need to be kept on where and how people prefer to receive
messages do not newsletters make! Do not write looooooong email
messages, call them email newsletters and sent them out. Email
was never intended to be lengthy and it really annoys people.
email can be used with an attached document. This is a solution
between the paper newsletter and the Web newsletter. A written
newsletter is compiled and formatted. It is saved in a printable
version (Word or PDF). Then an email is sent with the newsletter
attached. The attachment can be downloaded and printed if the
person wishes to do so, or they can read on the screen. For
people with no computers the newsletter can be printed by staff
and mailed. It is cheaper than the paper mailed newsletter,
but more expensive than the Web-based newsletter.
fax machine can be used to distribute a written newsletter to
everyone in the volunteer corps, or just to those who cannot receive
it in a more economical fashion. This is also a useful tool for
all-volunteer organizations. Everyone who has a fax machine receives
the newsletter via fax, only those without a fax receive it in
the mail. Again, good record keeping is essential to any of these
communication to long-term continuous service volunteers, the
regulars, is a good motivational tool, but the delivery mechanism
needs to be cost effective. Perhaps it is time to form a newsletter
team and begin the process of doing it more effectively and efficiently.
vast majority of those who manage volunteers come with different career
or academic backgrounds. In fact, people who work in nonprofit programs
usually have no formal training in the special skills needed to manage
in the third sector. Administrators in government agencies with volunteer
programs have little or no knowledge of volunteerism. This strange set
of circumstances provides a huge avenue for someone in an organization
to become the expert on volunteerism. Not knowledge in an
arrogant or overbearing manner, but knowledge that can help the organization
and the people in it grow and develop.
manager of volunteer programs can become that expert, thus increasing
his/her value to the organization. Obviously participating in college
or certificate programs can help you do this, but not every manager
of volunteers has the time or money to do that. Here are some alternate
strategies to increase your knowledge.
your vocabulary. Learn the lingo. Help the organization understand
there are terms used in volunteerism by academics and practitioners.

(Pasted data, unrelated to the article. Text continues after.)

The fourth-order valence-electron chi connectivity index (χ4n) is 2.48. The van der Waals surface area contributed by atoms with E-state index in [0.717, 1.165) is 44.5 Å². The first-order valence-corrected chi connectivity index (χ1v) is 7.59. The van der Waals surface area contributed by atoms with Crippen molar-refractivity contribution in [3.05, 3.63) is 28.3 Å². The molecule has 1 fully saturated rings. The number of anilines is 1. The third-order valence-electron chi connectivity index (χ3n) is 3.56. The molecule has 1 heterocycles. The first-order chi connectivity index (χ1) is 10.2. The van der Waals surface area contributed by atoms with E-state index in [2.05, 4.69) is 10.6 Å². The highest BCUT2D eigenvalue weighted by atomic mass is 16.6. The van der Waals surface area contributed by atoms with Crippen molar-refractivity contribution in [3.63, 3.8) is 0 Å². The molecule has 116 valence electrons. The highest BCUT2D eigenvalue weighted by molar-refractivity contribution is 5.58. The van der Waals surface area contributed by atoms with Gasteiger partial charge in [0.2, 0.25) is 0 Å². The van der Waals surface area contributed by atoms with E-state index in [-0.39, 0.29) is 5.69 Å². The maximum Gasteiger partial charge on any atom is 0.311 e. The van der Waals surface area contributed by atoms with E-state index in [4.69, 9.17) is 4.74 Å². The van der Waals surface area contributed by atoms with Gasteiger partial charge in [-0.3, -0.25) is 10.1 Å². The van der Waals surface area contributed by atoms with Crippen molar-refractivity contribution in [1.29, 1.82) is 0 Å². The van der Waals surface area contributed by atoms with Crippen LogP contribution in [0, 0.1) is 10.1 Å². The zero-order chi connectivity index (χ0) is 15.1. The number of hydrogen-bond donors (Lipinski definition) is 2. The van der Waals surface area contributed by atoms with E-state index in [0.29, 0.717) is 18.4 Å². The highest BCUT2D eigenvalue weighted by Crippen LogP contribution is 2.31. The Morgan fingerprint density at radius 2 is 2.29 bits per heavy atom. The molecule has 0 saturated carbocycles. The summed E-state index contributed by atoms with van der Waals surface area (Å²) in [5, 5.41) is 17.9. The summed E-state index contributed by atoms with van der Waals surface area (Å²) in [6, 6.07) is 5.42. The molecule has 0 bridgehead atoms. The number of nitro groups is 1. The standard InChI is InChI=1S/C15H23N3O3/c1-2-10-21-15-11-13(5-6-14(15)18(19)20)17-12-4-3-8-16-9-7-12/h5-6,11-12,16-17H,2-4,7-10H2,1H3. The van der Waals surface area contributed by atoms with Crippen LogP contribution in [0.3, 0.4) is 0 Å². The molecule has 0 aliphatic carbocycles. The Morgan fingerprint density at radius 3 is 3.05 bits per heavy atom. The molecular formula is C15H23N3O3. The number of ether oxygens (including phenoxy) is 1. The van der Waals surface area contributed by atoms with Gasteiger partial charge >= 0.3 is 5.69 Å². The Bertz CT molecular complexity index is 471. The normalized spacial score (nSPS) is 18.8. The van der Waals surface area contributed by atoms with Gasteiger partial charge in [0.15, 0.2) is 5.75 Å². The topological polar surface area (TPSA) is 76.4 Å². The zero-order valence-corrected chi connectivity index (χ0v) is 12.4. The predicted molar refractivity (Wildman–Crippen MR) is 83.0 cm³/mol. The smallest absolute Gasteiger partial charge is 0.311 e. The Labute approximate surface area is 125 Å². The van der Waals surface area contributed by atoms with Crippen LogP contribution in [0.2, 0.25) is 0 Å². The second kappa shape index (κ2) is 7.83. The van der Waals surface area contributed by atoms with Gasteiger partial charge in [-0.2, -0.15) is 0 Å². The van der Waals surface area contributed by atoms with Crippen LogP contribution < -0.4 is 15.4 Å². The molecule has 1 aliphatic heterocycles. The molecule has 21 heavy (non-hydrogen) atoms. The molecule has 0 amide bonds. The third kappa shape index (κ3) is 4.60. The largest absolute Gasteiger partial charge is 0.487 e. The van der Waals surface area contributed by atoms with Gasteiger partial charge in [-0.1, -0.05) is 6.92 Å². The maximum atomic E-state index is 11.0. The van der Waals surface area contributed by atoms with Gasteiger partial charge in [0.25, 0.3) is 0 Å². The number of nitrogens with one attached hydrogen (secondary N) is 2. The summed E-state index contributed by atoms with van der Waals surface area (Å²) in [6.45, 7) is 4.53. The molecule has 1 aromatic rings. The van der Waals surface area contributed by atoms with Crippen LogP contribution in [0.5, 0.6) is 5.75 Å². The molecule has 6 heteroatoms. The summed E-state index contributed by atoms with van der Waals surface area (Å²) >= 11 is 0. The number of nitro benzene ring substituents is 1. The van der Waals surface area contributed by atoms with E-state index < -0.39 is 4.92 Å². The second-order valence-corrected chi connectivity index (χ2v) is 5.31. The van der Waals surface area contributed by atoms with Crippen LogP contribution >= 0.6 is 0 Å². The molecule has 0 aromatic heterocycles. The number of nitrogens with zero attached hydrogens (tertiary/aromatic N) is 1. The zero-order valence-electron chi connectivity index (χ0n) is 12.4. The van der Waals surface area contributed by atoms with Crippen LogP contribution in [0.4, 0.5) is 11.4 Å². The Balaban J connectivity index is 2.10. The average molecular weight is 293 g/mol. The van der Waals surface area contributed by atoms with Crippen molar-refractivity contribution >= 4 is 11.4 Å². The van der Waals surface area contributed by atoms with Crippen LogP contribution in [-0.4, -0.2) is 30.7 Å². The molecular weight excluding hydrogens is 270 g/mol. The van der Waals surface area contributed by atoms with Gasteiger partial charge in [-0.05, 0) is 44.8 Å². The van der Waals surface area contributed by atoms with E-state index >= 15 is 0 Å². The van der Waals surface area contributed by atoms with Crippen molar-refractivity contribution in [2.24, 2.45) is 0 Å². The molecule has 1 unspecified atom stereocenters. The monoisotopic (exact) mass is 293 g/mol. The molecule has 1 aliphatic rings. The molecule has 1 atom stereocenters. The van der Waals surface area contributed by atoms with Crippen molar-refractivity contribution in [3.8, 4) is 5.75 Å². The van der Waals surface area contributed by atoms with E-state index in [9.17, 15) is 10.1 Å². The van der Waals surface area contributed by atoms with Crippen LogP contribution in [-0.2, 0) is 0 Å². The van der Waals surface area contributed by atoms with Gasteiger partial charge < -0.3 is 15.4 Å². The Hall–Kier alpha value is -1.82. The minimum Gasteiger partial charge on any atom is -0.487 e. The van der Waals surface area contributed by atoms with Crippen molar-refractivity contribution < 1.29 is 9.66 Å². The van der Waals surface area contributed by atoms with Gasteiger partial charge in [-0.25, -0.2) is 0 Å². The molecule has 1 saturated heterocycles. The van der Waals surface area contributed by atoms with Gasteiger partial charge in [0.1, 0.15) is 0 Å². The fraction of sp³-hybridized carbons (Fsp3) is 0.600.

Episodic volunteer is the correct terminology for those who provide
short-term service of several types to the organization, for example.
Insist on a title that accurately reflects the job of the person who
manages volunteers. Not volunteer manager, as this implies
a volunteer is managing something. How about: Manager of volunteer services;
coordinator of volunteers, director of volunteers.
the right publications. Vocabulary is built by reading the material
related to the profession. In managing volunteers or working in a nonprofit
those publications are things such as The Chronicle of Philanthropy,
Grapevine, Volunteer Today, Energize Web site, e-Volunteerism, Journal
of Volunteer Administration.
a daily newspaper. Scan the newspaper each day for articles relating
to nonprofits and volunteerism. For example, two topics impacting nonprofits
in 2004 are the loss of contributions and misuse of funds by some organizations.
Read what is being written on these topics. When you see a good idea
or have a question, talk to the administrator. Your knowledge and interest
in the total organization will be noticed. If a discussion is underway
at a staff meeting about money, ask about transparency.
(See article on the News page of this newsletter if you dont know
what the word means in the world of volunteerism). You will surprise
people with your professional expertise.
research. When you encounter terms or words used in your organization
that are unfamiliar, find out what they mean. This is the Look
it up admonition. The same is true for volunteerism terms. Type
the word into Google and find out what it means. Then use
it. It is not showing off. Accountants, doctors, teachers use language
and terms particular to their profession, so should the manager of volunteer
programs. And it encourages people in your organization to use the right
vocabulary as well.
State University offers a Volunteer Management Certification Program through
the Internet. Individuals around the world can earn a certificate in managing
or coordinating volunteers, without leaving home. For more information,
visit Volunteer Today's Portal site, Internet
Resources. Look for the Washington State University listing. There
is a hot link to their Web site.